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Supreme Court rejects First Nations appeals of TMX pipeline

On Thursday, the court rejected a challenge by the Squamish Nation, Tsleil-Waututh Nation, the Ts'elxweyeqw Tribes and Coldwater Indian Band.

Another First Nations challenge of the Trans Mountain Pipeline has been shut down after the Supreme Court of Canada refused to hear an appeal to the project. 

On Thursday, the court rejected a challenge by the Squamish Nation, Tsleil-Waututh Nation, the Ts’elxweyeqw Tribes and Coldwater Indian Band.

The latest development serves to put to rest several years of challenges and disputes regarding the pipeline expansion. 

In February, the Federal Court of Appeal ruled that the government’s approval was to stand and that they had done the required amount of consultation necessary to move forward with its construction. 

Construction work on the expansion began in BC in June as workers began installing a 7km section in Kamloops.

The project is expected to employ approximately 600 people in the region at the height of its construction period. 

“Construction spending in the Kamloops area is expected to be more than $450 million over the next two years with additional workforce spending of more than $40 million for goods and services at local businesses. After expansion, Trans Mountain’s annual contribution to the City of Kamloops in taxes will increase by $1.2 million to $2.8 million,” stated a news release.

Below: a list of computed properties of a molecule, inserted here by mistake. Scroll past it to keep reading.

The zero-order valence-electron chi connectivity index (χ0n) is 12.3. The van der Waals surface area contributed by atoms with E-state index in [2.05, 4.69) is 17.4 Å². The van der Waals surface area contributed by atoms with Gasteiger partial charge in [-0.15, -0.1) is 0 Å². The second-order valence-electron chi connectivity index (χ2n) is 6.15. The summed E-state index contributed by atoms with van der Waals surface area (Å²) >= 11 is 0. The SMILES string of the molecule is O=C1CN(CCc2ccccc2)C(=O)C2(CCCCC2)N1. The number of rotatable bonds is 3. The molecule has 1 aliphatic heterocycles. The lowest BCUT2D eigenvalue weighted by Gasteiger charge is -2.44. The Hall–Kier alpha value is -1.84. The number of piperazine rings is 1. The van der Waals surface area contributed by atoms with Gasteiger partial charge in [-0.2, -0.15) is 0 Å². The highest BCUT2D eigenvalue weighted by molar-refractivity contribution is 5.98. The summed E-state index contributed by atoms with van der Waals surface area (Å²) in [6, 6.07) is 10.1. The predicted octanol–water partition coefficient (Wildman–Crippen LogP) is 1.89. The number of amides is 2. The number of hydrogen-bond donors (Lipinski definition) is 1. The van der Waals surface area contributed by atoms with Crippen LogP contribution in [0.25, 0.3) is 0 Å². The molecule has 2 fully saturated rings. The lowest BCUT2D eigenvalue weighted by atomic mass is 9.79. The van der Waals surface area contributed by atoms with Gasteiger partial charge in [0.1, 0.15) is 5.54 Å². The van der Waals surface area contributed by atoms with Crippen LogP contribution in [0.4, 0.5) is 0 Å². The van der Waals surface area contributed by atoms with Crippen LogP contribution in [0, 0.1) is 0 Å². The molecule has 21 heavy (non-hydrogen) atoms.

Five other appeals to the project were also dismissed earlier this year by Canada’s top federal court.  

Alberta Attorney General Doug Schweitzer called the decision by the Supreme Court a “positive step.” 

“It’s another positive step to development, to making sure we get this pipe built. It’s critical to have that here in Canada, so we’re encouraged by that,” said Schweitzer.

According to the official Trans Mountain webpage, the pipeline is expected to inject $12.6 billion into Canada’s economy and provide an additional $46.7 billion in federal and provincial tax revenue. 

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